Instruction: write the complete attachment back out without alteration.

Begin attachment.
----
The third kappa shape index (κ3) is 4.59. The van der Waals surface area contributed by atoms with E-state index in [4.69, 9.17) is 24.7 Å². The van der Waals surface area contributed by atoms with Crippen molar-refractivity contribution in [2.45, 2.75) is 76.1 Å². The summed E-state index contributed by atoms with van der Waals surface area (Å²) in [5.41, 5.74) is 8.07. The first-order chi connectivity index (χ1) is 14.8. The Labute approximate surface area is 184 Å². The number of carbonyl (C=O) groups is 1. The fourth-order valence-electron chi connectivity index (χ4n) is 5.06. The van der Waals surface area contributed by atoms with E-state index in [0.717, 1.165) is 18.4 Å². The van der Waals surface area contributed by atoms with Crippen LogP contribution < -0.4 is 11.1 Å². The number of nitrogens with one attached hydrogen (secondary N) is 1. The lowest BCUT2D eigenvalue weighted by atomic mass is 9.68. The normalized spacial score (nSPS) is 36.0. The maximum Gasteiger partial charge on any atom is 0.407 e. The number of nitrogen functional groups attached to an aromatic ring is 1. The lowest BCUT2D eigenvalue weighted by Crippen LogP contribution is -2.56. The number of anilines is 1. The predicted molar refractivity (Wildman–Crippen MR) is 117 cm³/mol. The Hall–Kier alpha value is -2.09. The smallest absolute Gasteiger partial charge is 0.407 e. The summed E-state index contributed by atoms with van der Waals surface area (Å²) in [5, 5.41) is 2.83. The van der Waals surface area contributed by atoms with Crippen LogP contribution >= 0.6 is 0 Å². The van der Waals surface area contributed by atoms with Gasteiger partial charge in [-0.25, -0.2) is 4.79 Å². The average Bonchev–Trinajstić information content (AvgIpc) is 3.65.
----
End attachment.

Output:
The third kappa shape index (κ3) is 4.59. The van der Waals surface area contributed by atoms with E-state index in [4.69, 9.17) is 24.7 Å². The van der Waals surface area contributed by atoms with Crippen molar-refractivity contribution in [2.45, 2.75) is 76.1 Å². The summed E-state index contributed by atoms with van der Waals surface area (Å²) in [5.41, 5.74) is 8.07. The first-order chi connectivity index (χ1) is 14.8. The Labute approximate surface area is 184 Å². The number of carbonyl (C=O) groups is 1. The fourth-order valence-electron chi connectivity index (χ4n) is 5.06. The van der Waals surface area contributed by atoms with E-state index in [0.717, 1.165) is 18.4 Å². The van der Waals surface area contributed by atoms with Crippen LogP contribution < -0.4 is 11.1 Å². The number of nitrogens with one attached hydrogen (secondary N) is 1. The lowest BCUT2D eigenvalue weighted by atomic mass is 9.68. The normalized spacial score (nSPS) is 36.0. The maximum Gasteiger partial charge on any atom is 0.407 e. The number of nitrogen functional groups attached to an aromatic ring is 1. The lowest BCUT2D eigenvalue weighted by Crippen LogP contribution is -2.56. The number of anilines is 1. The predicted molar refractivity (Wildman–Crippen MR) is 117 cm³/mol. The Hall–Kier alpha value is -2.09. The smallest absolute Gasteiger partial charge is 0.407 e. The summed E-state index contributed by atoms with van der Waals surface area (Å²) in [5, 5.41) is 2.83. The van der Waals surface area contributed by atoms with Crippen LogP contribution >= 0.6 is 0 Å². The van der Waals surface area contributed by atoms with Gasteiger partial charge in [-0.25, -0.2) is 4.79 Å². The average Bonchev–Trinajstić information content (AvgIpc) is 3.65.